of stored energy in the equipment. The purpose of this program is to raise
awareness of workplace safety and prevent accidents and injuries from occurring
on the job.
When implementing OSHA1910.147, “The Control of Hazardous
Energy,” one is required to attach a tag and a padlock to the locking device
protecting the equipment. But what is the best way for the tag in question to
have the most impact? All tags must have the OSHA (or ANSI) DANGER header,
along with the phrase “Do Not Operate.” However more can be done to raise
awareness to all the personnel involved in a lockout situation. By adding a
photograph of the person performing maintenance during the lockout situation
and including the phrase “My Life Is OnThe Line” makes this tag stand out and
really brings out the Safety Message.
Proper Padlock Keying for Lockout:Tagout
The OSHA Lockout:Tagout regulation CFR1910.147 states
that Lockout Device is: A device that utilizes a positive means such as a lock,
either key or combination type, to hold an energy isolating device in the safe position
and prevent the energizing of a machine or equipment
usually combined with a specific type of lockout device such as a circuit
breaker lockout or gate valve lockout insure that machinery cannot be in
operation during a lockout:tagout situation. In fact a lockout:tagout operation
will not begin until all machinery and equipment involved is locked out by the
appropriate device and the appropriate lock.
basically 3 ways that padlocks are configured for Lockout:Tagout operations.
Padlocks can be set up “Keyed Alike.” In this situation
more than one padlock being used has the same key set to open the locks Padlocks
can be set up “Keyed Differently.” In this situation a number of padlocks being
used have different key sets. So only a key for a specific padlock will open only
that padlock and no other. Padlocks can also be set up to be “Master Keyed.” In
this case, one or more persons, perhaps the supervisors will a key that will
open many if not all padlocks being used, regardless of whether they are keyed
alike or keyed differently.
Each year, there are countless work-related eye injuries.
With the kind of eye protection available today and the comprehensive OSHA
regulations in place these injuries could be and should be avoided. And along
with the painful and serious injuries to the workers involved comes the cost of
medical expenses, lost production time and worker compensation.
The OSHA regulations required employers to provide both eye
and face protection against chemical, environmental, radiological as well as
mechanical irritants and hazards. In addition, to protect against flying
objects, workers must have side protection. Workers must use filtered lenses
with a shade number that is appropriate for the type of work being performed.
For example, there are a number of different welding operations. Each one
requires its own minimum shade protection.
A lockout hasp is used when more than one employee is involved in a lockout:tagout operation. These employees work in a group on the same energy source. The hasps allow multiple padlocks to be used when isolating one energy source such as a piece of machinery or a power switch. The lockout hasp is placed through a latch on the machinery to be locked out and each person carrying out maintenance or service work attaches their padlock through one of the six openings within the lockout hasp. All of the padlocks are then locked.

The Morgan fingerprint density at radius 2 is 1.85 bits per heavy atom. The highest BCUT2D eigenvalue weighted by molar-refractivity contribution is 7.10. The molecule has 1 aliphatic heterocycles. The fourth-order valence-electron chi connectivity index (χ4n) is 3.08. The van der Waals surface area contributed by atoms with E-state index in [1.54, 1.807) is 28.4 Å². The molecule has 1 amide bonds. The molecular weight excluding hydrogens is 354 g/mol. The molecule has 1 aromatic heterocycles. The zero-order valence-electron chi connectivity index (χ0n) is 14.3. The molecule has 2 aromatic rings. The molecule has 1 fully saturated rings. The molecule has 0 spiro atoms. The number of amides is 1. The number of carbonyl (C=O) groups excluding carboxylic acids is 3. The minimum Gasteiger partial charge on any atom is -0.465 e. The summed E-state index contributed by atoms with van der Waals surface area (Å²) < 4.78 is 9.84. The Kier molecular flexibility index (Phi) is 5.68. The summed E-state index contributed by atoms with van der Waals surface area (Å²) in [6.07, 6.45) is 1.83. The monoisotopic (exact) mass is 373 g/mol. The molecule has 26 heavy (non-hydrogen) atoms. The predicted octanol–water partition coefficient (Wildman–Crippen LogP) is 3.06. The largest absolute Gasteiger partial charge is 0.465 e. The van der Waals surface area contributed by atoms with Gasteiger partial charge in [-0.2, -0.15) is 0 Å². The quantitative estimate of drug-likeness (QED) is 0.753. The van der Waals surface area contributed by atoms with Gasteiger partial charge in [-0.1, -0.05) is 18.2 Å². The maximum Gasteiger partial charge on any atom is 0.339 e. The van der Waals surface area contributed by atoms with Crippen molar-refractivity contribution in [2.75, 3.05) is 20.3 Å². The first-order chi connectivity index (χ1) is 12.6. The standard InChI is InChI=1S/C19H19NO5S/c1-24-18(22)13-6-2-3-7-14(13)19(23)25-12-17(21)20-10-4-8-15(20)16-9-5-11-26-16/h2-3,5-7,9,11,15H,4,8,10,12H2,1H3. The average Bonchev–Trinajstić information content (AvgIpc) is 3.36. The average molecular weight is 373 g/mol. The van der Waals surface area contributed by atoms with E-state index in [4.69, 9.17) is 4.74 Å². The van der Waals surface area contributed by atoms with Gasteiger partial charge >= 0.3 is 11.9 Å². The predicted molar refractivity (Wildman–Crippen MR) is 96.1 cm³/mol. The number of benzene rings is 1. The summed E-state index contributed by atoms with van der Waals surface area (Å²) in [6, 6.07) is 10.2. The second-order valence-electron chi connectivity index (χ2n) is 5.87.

There is little or no warning that a fire
has started and that it has quickly gone out of control.
it is extremely important that all preparations for proper egress be made,
including signage well in advance and then practiced (drilled) over and over so
that there be no mistakes should there actually be a fire. With that in mind,
OSHA created the Means of Egress Standard.
first set of signs to be placed would include the name of the WARDENS.They are
the people that the employer or someone designated by the employer selects to
act as the leaders of groups of employees to assist in leading them to safe
that should be placed at key locations throughout the facility is “Floor Plans”
which clearly show the emergency escape routes. The use of color-coding for
various groups can aid in knowing exactly where to go to leave the facility
quickly. Another important sign would indicate the SAFE AREA to exit to. An
exit sign has to be made to withstand harsh conditions, so they should be made
from heavy-duty laminated plastic.
ADA signs are designed and manufactured for Handicap
persons. They follow the guidelines set up under the Americans with
Disabilities Act. And with so many more handicapped employees now being hired
under that act, these signs are becoming more and more prominent.
ADA signs can
be found wherever a handicap individual will have to negotiate an entrance, a
restroom or a walkway. The signs are generally made with heavy-duty lamination,
or from steel or aluminum. All signs must have non-glare backgrounds and
characters to help ease the way for the elderly and those with little or
perhaps no vision.
While these signs are now beginning to be seen
in and around factories, they are not the only type of ADA signs. There are
also signs for the hearing impaired, people who are deaf and those that may
have a mental disorder of some kind.
When evaluating the potential for injury to hands while
working on equipment, if it is determined that general workplace practice will
not in itself provide enough protection then protective equipment must be
provided. This includes gloves, finger guards and arm coverings or elbow-length
gloves. Machine guards can be shown to provide some protection, but certainly
not enough to ward off possible injury.
There are many
types of hazards that a worker’s hands may encounter and there are many types
of gloves that are available for each of the hazards. It is extremely important
that workers use the gloves that have been specifically designed for the type
of hazard they face. When making the decision of what type of gloves to choose,
the following must be considered: the type of chemicals handled, what type of
contact will be encountered, the duration of the contact, what part of the
hands or arms are involved, what type of grip is necessary, thermal protection,
abrasion protection and the size and comfort needed by the worker.